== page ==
181053 Abuse by clients among female sex workers in two Mexico-U.S. border cities

Tuesday, October 28, 2008: 3:00 PM

Monica D. Ulibarri, PhD , Department of Psychiatry, University of California, San Diego, San Diego, CA
Steffanie Strathdee, PhD , Division of Global Public Health, University of California, San Diego, La Jolla, CA
Maria Remedios Lozada, Dra , Coordinator of HIV/AIDS Program in Tijuana, ISESALUD Public Health Department, Tijuana, Mexico
Miguel Fraga, MD , Escuela de Medicina, University of California, Tijuana, CA, Mexico
Carlos Magis-Rodriguez, MD, MPH , Secretaría de Salud, Centro Nacional para la Prevención del VIH/SIDA, Anzures, Mexico D.F., Mexico
Adela De la Torre, PhD , Center for Public Policy, Race, Ethnicity & Gender, University of California Davis, Davis, CA
Hortensia Amaro, PhD , Institute on Urban Health Research, Northeastern University, Boston, MA
Patricia O'Campo, PhD , Centre for Research on Inner City Health, University of Toronto, Toronto, ON, Canada
Thomas Patterson, PhD , Dept of Psychiatry, University of California, La Jolla, CA
Background: History of abuse has been associated with greater vulnerability to HIV infection among women.

Objective: To examine prevalence and correlates of abuse by clients among female sex workers (FSWs) in Tijuana and Ciudad Juarez, two Mexico-U.S. border cities where HIV prevalence is rising.

Method: FSWs aged ≥18 who were not knowingly HIV-positive and reported having unprotected sex with ≥1 client in the prior two months were studied. In separate logistic regression models, we identified factors independently associated with three types of abuse by clients: physical, sexual and emotional, considering HIV-status, psychological distress, and drug use as potential covariates.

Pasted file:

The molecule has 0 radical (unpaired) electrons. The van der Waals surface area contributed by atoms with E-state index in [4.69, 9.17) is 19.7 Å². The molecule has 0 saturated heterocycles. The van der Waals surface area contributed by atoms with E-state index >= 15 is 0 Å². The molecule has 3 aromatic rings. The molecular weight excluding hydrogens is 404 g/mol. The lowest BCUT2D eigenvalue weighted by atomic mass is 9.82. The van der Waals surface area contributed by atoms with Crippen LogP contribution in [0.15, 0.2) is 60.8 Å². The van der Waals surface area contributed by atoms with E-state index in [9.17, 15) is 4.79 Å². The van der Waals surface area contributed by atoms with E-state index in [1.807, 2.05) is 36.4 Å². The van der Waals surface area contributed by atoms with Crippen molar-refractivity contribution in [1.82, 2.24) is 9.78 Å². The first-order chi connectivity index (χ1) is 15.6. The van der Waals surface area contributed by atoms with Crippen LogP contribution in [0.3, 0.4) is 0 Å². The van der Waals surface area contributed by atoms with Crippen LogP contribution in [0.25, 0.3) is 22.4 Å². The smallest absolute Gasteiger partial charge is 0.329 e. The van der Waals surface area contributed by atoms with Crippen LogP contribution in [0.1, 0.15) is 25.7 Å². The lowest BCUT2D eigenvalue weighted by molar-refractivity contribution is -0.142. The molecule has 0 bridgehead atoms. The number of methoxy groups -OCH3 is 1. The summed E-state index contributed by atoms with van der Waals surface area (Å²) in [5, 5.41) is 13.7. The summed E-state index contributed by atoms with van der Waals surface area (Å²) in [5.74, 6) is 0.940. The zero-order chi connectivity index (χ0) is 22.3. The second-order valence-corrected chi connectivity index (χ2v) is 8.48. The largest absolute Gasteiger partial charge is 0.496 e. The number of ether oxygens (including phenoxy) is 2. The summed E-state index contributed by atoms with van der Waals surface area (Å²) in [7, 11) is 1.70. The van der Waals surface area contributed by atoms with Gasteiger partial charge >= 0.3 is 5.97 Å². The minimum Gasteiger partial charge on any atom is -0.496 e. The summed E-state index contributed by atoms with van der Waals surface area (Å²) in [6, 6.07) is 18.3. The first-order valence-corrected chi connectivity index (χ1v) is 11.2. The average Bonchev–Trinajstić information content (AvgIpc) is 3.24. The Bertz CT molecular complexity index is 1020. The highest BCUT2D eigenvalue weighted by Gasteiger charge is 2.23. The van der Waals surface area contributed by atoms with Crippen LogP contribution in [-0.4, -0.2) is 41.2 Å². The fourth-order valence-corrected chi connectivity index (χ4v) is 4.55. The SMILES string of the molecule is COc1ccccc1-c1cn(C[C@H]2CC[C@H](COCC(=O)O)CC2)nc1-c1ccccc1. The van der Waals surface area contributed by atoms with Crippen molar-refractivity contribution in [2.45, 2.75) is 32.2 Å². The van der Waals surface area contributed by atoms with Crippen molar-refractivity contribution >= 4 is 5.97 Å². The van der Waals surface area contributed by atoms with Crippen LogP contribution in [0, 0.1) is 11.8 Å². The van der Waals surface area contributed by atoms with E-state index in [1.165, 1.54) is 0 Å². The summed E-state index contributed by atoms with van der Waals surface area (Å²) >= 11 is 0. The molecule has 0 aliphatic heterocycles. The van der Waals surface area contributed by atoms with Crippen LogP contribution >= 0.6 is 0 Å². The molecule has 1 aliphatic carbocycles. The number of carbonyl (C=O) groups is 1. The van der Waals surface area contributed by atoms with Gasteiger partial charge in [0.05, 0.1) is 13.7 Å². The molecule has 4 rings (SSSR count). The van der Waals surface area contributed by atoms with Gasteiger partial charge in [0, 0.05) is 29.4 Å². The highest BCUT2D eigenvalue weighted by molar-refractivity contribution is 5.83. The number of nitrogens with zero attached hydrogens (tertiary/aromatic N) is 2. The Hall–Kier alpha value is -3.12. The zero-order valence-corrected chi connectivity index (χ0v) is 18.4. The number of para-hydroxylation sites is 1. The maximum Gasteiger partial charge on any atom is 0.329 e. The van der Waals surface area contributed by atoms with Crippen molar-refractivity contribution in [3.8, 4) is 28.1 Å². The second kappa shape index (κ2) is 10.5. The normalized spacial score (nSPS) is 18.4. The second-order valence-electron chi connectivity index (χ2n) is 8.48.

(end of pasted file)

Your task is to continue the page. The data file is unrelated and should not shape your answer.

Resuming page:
Results: Among 924 FSWs, median age and duration in sex work was 32 and 4 years, respectively. Prevalence of physical, sexual and emotional abuse by clients in the past 6 months was 18%, 10%, and 26%, respectively. In multivariate models, greater psychological distress was independently associated with at least two-fold increased odds of physical, sexual, and emotional abuse by clients. Having injected drugs in the past month was independently associated with at least three-fold increased odds of emotional and sexual abuse, but not physical abuse. HIV+ serostatus was independently associated only with sexual abuse (AdjOR: 2.32; 95% CI: 1.08-4.97).

Conclusions: FSWs along the Mexico-U.S. border region report frequently experiencing abuse from clients, which may have serious mental health and HIV risk consequences. Injection drug use may increase FSWs' vulnerability towards abuse from clients. Our findings suggest the need for screening and violence prevention services for FSWs in the Mexico-U.S. border region.

Learning Objectives:
1. Describe the prevalence of client perpetrated violence among female sex workers in two U.S.-Mexico border cities. 2. List three predictors of client perpetrated violence among female sex workers in two U.S.-Mexico border cities.

Keywords: Sex Workers, Violence

Presenting author's disclosure statement:

Qualified on the content I am responsible for because: I am the primary person who conducted the analysis and writing of the abstract.
Any relevant financial relationships? No

I agree to comply with the American Public Health Association Conflict of Interest and Commercial Support Guidelines, and to disclose to the participants any off-label or experimental uses of a commercial product or service discussed in my presentation.